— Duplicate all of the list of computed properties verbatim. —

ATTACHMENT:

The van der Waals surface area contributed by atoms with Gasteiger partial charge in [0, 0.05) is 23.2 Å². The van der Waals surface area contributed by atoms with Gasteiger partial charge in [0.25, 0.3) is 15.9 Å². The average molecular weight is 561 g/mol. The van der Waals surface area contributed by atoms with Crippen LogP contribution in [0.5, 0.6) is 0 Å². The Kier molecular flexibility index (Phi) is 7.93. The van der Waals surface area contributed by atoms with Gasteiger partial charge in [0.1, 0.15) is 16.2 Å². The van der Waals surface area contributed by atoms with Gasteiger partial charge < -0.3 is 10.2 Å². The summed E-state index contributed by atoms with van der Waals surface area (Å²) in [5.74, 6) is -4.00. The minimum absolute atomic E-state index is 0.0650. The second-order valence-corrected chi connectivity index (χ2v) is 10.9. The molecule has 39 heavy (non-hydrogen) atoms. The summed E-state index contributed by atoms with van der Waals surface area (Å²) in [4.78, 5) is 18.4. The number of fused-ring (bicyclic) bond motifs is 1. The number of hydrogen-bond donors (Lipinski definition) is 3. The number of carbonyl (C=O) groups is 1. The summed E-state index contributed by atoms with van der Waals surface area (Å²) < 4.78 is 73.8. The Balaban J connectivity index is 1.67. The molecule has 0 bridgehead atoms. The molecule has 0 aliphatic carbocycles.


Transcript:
The van der Waals surface area contributed by atoms with Gasteiger partial charge in [0, 0.05) is 23.2 Å². The van der Waals surface area contributed by atoms with Gasteiger partial charge in [0.25, 0.3) is 15.9 Å². The average molecular weight is 561 g/mol. The van der Waals surface area contributed by atoms with Crippen LogP contribution in [0.5, 0.6) is 0 Å². The Kier molecular flexibility index (Phi) is 7.93. The van der Waals surface area contributed by atoms with Gasteiger partial charge in [0.1, 0.15) is 16.2 Å². The van der Waals surface area contributed by atoms with Gasteiger partial charge < -0.3 is 10.2 Å². The summed E-state index contributed by atoms with van der Waals surface area (Å²) in [5.74, 6) is -4.00. The minimum absolute atomic E-state index is 0.0650. The second-order valence-corrected chi connectivity index (χ2v) is 10.9. The molecule has 39 heavy (non-hydrogen) atoms. The summed E-state index contributed by atoms with van der Waals surface area (Å²) in [4.78, 5) is 18.4. The number of fused-ring (bicyclic) bond motifs is 1. The number of hydrogen-bond donors (Lipinski definition) is 3. The number of carbonyl (C=O) groups is 1. The summed E-state index contributed by atoms with van der Waals surface area (Å²) < 4.78 is 73.8. The Balaban J connectivity index is 1.67. The molecule has 0 bridgehead atoms. The molecule has 0 aliphatic carbocycles.